- Kresge Hall, Room 3-333
Erica Weitzman’s research focuses on questions of ethics and aesthetics in the long nineteenth century. She received her Ph.D. in Comparative Literature from New York University in 2012. Prior to joining the Department of German at Northwestern University in 2014, she was a Visiting Assistant Professor in the Departments of German and Comparative Literature at the University of California, Berkeley from 2013–2014, and a Volkswagen Foundation Postdoctoral Fellow at the Universität Konstanz in the German Research Foundation (DFG) Graduiertenkolleg “Das Reale in der Kultur der Moderne” from 2012–2013. She has also been a doctoral fellow in the DFG-Graduiertenkolleg “Lebensformen und Lebenswissen” from 2008–2011. In 2017–2018 she is a visiting scholar at the Zentrum für Literatur- und Kulturforschung in Berlin, with a fellowship from the Alexander von Humboldt Foundation.
Professor Weitzman’s first book, Irony’s Antics: Walser, Kafka, Roth, and the German Comic Tradition (Northwestern University Press, 2015), explores the role of the comic in early twentieth-century German literature and its roots in romantic irony’s challenge to idealist thinking. She also co-edited the collected volume Suspensionen. Über das Untote (Fink, 2015), whose essays consider aspects of “the undead” as a figure that destabilizes both the life/death binary and the epistemological regimes that it structures. Her current project, At the Limit of the Obscene: Realism, Profanation, Aesthetics, examines the concept of obscenity as a question of representation, perception, ontology, and affect in the context of the history of German realism from Stifter to Kafka.
Teaching and research interests include: German-language literature, philosophy, and culture of the nineteenth and early twentieth centuries; realism and naturalism; critical theory, phenomenology, psychoanalysis; theories of irony, comedy, and humor; law and literature; fin de siècle and World War I; literatures of Mitteleuropa and Southeastern Europe.
Irony’s Antics: Walser, Kafka, Roth, and the German Comic Tradition (Northwestern UP, 2015): http://www.nupress.northwestern.edu/content/ironys-antics.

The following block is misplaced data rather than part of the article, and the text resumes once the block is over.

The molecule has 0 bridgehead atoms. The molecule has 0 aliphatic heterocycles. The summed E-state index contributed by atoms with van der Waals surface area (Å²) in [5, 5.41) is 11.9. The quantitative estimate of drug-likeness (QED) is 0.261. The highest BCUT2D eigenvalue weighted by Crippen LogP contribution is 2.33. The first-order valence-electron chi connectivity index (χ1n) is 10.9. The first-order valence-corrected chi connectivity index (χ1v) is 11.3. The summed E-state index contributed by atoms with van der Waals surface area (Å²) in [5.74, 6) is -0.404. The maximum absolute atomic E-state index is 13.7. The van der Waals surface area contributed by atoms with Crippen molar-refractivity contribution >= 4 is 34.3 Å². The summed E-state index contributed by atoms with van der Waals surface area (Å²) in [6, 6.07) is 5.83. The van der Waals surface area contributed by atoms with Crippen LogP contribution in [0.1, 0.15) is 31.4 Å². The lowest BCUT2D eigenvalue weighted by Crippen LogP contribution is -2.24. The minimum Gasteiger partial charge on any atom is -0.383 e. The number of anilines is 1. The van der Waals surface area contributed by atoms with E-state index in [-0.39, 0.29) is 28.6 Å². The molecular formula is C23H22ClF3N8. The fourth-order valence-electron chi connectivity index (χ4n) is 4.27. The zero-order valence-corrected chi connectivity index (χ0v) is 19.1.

Suspensionen. Über das Untote (Fink, 2015): https://www.fink.de/katalog/titel/978-3-7705-5713-4.html.
“Base Matter: Pathetic Fallacy in Gustav Freytag’s Soll und Haben,” Colloquia Germanica 47.3 (2014, published 2017), 37-62.
“Ismail Kadare’s The File on H. and the Comedy of Epic,” Modern Language Review 3.3 (July 2016), 818-839.
“‘Was bedeutet der Stein?’: Fetishism, Profanation, and Parody in Fontane’s Grete Minde,” Konturen 8 (2015), 71-98: http://journals.oregondigital.org/index.php/konturen/article/view/3706/3532.
“Scham, oder die Metaphysik,” in Rücksendungen zu Jacques Derridas Die Postkarte. Ein essayistisches Glossar, ed. Matthias Schmidt (Turia + Kant, 2015), 329-340: http://www.turia.at/titel/aka_derr.php.
“‘Ich bin nicht krank, ich bin ja tot’: Walsers kryogene Kunst,” in Suspensionen. Über das Untote, eds. Carolin Blumenberg, Alexandra Heimes, Erica Weitzman and Sophie Witt (Fink, 2015), 61-72.
“Human Fragments: Plastic Surgery and Bare Life in Joseph Roth’s Feuilletons,” Journal of Austrian Studies 46.4 (Winter 2013), 87-109.
“Odradek’s Laughter,” Journal of Cultural and Religious Theory 12.1 (Spring 2012), 31-36: http://www.jcrt.org/archives/12.1/weitzman.pdf.
“Beyond the Legality Principle: Sacher-Masoch’s Economies of ‘Jewish Justice,’” Law and Literature 23.3 (Fall 2011), 442-470.